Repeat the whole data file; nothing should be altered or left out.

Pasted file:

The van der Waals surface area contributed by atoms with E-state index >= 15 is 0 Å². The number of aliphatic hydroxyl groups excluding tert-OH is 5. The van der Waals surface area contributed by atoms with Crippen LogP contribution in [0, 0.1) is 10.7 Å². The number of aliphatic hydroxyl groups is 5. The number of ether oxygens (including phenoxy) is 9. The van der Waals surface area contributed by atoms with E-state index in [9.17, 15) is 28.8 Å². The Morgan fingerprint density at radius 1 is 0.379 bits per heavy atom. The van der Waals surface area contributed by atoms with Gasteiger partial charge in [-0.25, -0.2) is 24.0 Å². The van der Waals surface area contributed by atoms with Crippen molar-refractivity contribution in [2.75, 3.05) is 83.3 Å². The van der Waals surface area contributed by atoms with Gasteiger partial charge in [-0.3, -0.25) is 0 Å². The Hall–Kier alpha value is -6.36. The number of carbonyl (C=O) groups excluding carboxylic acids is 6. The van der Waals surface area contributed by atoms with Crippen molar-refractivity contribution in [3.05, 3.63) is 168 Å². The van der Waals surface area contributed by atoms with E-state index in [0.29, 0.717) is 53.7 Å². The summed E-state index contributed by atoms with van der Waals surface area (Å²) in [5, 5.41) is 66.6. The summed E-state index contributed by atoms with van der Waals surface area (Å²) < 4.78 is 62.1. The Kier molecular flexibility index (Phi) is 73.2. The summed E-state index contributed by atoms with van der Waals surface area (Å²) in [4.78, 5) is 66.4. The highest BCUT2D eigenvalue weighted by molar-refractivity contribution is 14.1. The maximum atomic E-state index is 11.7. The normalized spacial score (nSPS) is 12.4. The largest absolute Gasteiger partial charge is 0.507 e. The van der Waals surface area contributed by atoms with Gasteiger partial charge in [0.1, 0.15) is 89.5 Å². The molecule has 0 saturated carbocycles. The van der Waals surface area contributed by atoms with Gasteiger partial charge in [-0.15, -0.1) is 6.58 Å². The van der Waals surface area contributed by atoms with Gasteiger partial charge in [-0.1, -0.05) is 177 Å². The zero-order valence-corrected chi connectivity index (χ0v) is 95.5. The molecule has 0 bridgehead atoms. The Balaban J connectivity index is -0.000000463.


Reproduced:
The van der Waals surface area contributed by atoms with E-state index >= 15 is 0 Å². The number of aliphatic hydroxyl groups excluding tert-OH is 5. The van der Waals surface area contributed by atoms with Crippen LogP contribution in [0, 0.1) is 10.7 Å². The number of aliphatic hydroxyl groups is 5. The number of ether oxygens (including phenoxy) is 9. The van der Waals surface area contributed by atoms with E-state index in [9.17, 15) is 28.8 Å². The Morgan fingerprint density at radius 1 is 0.379 bits per heavy atom. The van der Waals surface area contributed by atoms with Gasteiger partial charge in [-0.25, -0.2) is 24.0 Å². The van der Waals surface area contributed by atoms with Crippen molar-refractivity contribution in [2.75, 3.05) is 83.3 Å². The van der Waals surface area contributed by atoms with Gasteiger partial charge in [-0.3, -0.25) is 0 Å². The Hall–Kier alpha value is -6.36. The number of carbonyl (C=O) groups excluding carboxylic acids is 6. The van der Waals surface area contributed by atoms with Crippen molar-refractivity contribution in [3.05, 3.63) is 168 Å². The van der Waals surface area contributed by atoms with E-state index in [0.29, 0.717) is 53.7 Å². The summed E-state index contributed by atoms with van der Waals surface area (Å²) in [5, 5.41) is 66.6. The summed E-state index contributed by atoms with van der Waals surface area (Å²) < 4.78 is 62.1. The Kier molecular flexibility index (Phi) is 73.2. The summed E-state index contributed by atoms with van der Waals surface area (Å²) in [4.78, 5) is 66.4. The highest BCUT2D eigenvalue weighted by molar-refractivity contribution is 14.1. The maximum atomic E-state index is 11.7. The normalized spacial score (nSPS) is 12.4. The largest absolute Gasteiger partial charge is 0.507 e. The van der Waals surface area contributed by atoms with Gasteiger partial charge in [0.1, 0.15) is 89.5 Å². The molecule has 0 saturated carbocycles. The van der Waals surface area contributed by atoms with Gasteiger partial charge in [-0.15, -0.1) is 6.58 Å². The van der Waals surface area contributed by atoms with Gasteiger partial charge in [-0.1, -0.05) is 177 Å². The zero-order valence-corrected chi connectivity index (χ0v) is 95.5. The molecule has 0 bridgehead atoms. The Balaban J connectivity index is -0.000000463.